In May of 2004 NY State Attorney General Eliot Spitzer announced that he had settled with the major record labels to pay out $50 million dollars in unpaid royalties. The action was driven by attorney Bob Donnelly. As The NY Times reported at the time:
Mr. Donnelly encouraged Mr. Spitzer to use New York State’s abandoned-property law. ”The law says that after five years of holding somebody’s property that has been theoretically abandoned, you have to turn the money over to the state,” Mr. Donnelly said.
Mr. Donnelly had previously secured royalty payments for the Ronettes, Foreigner and Bootsy Collins. ”The labels had clearly violated the law” by not transferring the money to the state,” he said.
The Spotify unpaid songwriter royalty crisis is potentially much worse for spotify. At least the major labels had licenses and contracts with artists. In the case of Spotify as much as 25% of the songs on their service may not have been properly licensed. In my own case at least 150 songs I control are not correctly licensed. The problem of unlicensed songs is potentially much more serious than simply non-payment of royalties because it becomes copyright infringement issue with possible damages.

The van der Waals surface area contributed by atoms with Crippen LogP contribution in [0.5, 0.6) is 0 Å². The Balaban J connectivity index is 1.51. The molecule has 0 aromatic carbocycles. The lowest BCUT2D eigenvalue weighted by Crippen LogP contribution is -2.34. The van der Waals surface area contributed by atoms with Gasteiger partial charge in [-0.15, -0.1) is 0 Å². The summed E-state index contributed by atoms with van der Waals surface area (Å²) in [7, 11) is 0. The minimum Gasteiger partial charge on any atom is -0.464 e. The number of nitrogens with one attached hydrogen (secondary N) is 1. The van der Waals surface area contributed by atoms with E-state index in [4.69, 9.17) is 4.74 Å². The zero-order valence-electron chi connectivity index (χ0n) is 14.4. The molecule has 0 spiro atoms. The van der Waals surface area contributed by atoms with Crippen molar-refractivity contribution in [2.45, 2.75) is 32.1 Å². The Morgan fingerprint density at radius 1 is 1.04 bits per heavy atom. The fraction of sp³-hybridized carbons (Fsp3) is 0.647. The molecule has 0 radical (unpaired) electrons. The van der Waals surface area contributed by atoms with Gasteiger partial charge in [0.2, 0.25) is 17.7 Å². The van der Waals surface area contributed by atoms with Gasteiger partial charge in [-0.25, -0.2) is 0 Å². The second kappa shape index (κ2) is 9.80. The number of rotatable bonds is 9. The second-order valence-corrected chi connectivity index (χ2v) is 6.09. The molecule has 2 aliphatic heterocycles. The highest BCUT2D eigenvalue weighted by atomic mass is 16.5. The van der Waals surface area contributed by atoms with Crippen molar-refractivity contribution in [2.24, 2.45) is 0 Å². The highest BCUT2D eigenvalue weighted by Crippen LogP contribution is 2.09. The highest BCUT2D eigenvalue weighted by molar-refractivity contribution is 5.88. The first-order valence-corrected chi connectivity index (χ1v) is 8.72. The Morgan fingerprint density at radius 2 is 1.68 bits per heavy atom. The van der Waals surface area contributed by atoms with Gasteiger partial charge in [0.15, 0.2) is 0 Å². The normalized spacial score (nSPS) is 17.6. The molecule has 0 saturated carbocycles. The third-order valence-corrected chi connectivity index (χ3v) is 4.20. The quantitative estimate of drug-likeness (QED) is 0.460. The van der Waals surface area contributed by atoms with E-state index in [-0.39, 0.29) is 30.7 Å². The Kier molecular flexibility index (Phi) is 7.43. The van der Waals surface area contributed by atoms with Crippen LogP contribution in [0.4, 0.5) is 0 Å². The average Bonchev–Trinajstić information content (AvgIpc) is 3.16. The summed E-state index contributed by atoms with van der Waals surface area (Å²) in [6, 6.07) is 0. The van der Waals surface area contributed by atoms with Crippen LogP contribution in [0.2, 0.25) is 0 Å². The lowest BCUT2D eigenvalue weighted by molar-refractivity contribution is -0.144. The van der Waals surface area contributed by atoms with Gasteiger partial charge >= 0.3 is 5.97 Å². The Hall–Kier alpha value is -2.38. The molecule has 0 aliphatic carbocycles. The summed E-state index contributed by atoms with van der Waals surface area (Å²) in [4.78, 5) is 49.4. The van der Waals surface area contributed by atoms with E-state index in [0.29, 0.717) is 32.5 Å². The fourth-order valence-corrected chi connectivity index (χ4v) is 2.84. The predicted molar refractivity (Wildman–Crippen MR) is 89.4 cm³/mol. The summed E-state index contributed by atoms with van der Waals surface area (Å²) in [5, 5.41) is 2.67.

Regardless, Chris Castle an artist attorney and former label executive estimates that Spotify may have as much as $150 million in unpaid royalties to songwriters. Spotify launched in the US July 14th 2011 and presumably they began accruing unpaid (and unlicensed) royalties on that date, this would mean that Spotify is gonna have to start forking over serious cash to NY State in less than nine months.
We wonder if A.G. Schneiderman of NY has noticed this yet? He certainly has shown an interest in the shenanigans in the music streaming space. Seems like a possible $150 million dollars worth of shenanigans is worth looking into. He must be familiar with the Spotify as they would seem to be the only plausible complainant in the music streaming investigation.
But what do I know? I’m just a simple country rocker.